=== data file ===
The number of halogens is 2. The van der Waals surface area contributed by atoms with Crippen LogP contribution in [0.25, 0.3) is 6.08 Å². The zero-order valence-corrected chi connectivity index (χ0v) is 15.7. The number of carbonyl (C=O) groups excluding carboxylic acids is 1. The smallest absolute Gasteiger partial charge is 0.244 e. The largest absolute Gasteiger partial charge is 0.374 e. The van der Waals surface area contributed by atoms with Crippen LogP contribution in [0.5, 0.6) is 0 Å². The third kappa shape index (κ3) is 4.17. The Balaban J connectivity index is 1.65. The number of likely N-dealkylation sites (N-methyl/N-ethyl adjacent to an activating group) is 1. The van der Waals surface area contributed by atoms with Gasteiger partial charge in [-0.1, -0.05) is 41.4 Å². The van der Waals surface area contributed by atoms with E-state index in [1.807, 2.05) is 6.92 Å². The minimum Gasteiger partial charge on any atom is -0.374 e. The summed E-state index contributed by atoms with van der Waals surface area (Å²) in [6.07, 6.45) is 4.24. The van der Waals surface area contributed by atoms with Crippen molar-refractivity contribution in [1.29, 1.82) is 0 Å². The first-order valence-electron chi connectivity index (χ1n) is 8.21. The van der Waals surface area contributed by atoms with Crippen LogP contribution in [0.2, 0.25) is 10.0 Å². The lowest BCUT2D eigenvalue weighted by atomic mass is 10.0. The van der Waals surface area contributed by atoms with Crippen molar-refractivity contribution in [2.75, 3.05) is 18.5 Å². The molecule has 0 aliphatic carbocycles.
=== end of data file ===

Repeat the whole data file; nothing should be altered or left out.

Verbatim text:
The number of halogens is 2. The van der Waals surface area contributed by atoms with Crippen LogP contribution in [0.25, 0.3) is 6.08 Å². The zero-order valence-corrected chi connectivity index (χ0v) is 15.7. The number of carbonyl (C=O) groups excluding carboxylic acids is 1. The smallest absolute Gasteiger partial charge is 0.244 e. The largest absolute Gasteiger partial charge is 0.374 e. The van der Waals surface area contributed by atoms with Crippen LogP contribution in [0.5, 0.6) is 0 Å². The third kappa shape index (κ3) is 4.17. The Balaban J connectivity index is 1.65. The number of likely N-dealkylation sites (N-methyl/N-ethyl adjacent to an activating group) is 1. The van der Waals surface area contributed by atoms with Gasteiger partial charge in [-0.1, -0.05) is 41.4 Å². The van der Waals surface area contributed by atoms with E-state index in [1.807, 2.05) is 6.92 Å². The minimum Gasteiger partial charge on any atom is -0.374 e. The summed E-state index contributed by atoms with van der Waals surface area (Å²) in [6.07, 6.45) is 4.24. The van der Waals surface area contributed by atoms with Crippen molar-refractivity contribution in [1.29, 1.82) is 0 Å². The first-order valence-electron chi connectivity index (χ1n) is 8.21. The van der Waals surface area contributed by atoms with Crippen LogP contribution in [0.2, 0.25) is 10.0 Å². The lowest BCUT2D eigenvalue weighted by atomic mass is 10.0. The van der Waals surface area contributed by atoms with Crippen molar-refractivity contribution in [2.75, 3.05) is 18.5 Å². The molecule has 0 aliphatic carbocycles.